Lisa Miková

* 1922  †︎ 2022

  • „Když jste se vrátila k tetě po válce, vyprávěla jste jí něco o tom, co jste zažila? – Ne. – A někomu jinému? – Ne. – Ani manželovi? – Manželovi jo. To jsme si vzájemně řekli, ale tetě jsme to neříkali. – Manžel to měl za války podobně jako vy? – Ano.“

  • „Vy jste se s manželem seznámili už před válkou? – My jsme se seznámili v Terezíně. – Vy jste se vdávala v Terezíně? – Poprvé ano. – Jaká ta svatba byla? – Dojemná, velmi. – Mohla byste ji popsat? – Nerada. – To byla první svatba. A druhá? – Druhá byla v Praze. – Když jste se sešli s manželem. – Protože ta první byla neplatná. Tak byla druhá. – Ta druhá byla veselejší? – Ta byla veselejší, rozhodně.“

  • „Vy jste potom museli do Terezína. – Ano. – Věděli jste, co Terezín je? – Vlastně ne. Nevěděli. – Vybavujete si, jak probíhalo, když jste dostali příkaz tam jet? Balili jste? – Balili jsme. Dohadovali jsme se s maminkou, co je důležité na oblečení a co není. Hlavně šlo o oblečení, co je důležité a co ne.“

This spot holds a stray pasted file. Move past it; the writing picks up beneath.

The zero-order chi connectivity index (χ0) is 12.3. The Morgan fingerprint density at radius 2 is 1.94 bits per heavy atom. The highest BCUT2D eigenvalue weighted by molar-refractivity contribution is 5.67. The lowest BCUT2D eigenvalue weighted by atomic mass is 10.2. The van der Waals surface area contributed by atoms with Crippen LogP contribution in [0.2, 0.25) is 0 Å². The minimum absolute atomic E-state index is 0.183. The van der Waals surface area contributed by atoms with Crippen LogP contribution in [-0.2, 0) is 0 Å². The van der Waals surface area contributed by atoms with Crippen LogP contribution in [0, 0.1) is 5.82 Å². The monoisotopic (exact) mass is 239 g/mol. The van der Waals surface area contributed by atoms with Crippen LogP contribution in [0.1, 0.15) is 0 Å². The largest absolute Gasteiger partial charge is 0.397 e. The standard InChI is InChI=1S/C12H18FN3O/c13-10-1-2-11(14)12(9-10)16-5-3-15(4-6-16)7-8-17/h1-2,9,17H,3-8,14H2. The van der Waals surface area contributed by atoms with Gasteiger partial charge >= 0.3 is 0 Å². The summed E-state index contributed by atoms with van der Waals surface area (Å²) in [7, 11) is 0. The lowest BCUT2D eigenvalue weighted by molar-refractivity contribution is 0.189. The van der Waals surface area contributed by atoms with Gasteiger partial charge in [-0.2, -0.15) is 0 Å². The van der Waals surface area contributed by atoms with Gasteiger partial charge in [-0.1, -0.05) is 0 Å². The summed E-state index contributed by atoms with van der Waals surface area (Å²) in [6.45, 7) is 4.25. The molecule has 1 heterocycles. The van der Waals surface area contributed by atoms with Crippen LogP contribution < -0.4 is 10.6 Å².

• „Říkala jste, že jste měli obavy z toho, co se děje v Německu. Nepřemýšleli rodiče o tom, že se vystěhují z Československa? – Mluvilo se o tom hodně, samozřejmě. My jsme dokonce byli předtím, zrovna, ve Švýcarech. Byli jsme ve stejném hotelu, čirou náhodou, kde byli… už nevím, kdo. Ti řekli: ´To jste byli moudří, to jste udělali dobře.´ Ale maminka řekla: ´Jak dobře?´ ´Že jste sem jeli a že tu zůstanete.´ Maminka řekla: ´Ani náhodou tady nezůstaneme.´ - Takže jste se vrátili. – My jsme se vrátili, všichni byli strašně udivení, že jsme se vrátili, ale my jsme se vážně vrátili v září 1938.“

  • “We were meeting together, and all of a sudden I was among the Jewish youth, which was actually something I had not been originally accustomed to, but the fate has just brought us together this way. There was nothing else left for us, anyway. We were going to Hagibor, where was the only sports stadium which was allowed for the Jews. We were not allowed into any park or garden. And so I began going there, too, because they were playing volleyball there, sitting and talking, and doing exercises. At least I had something.”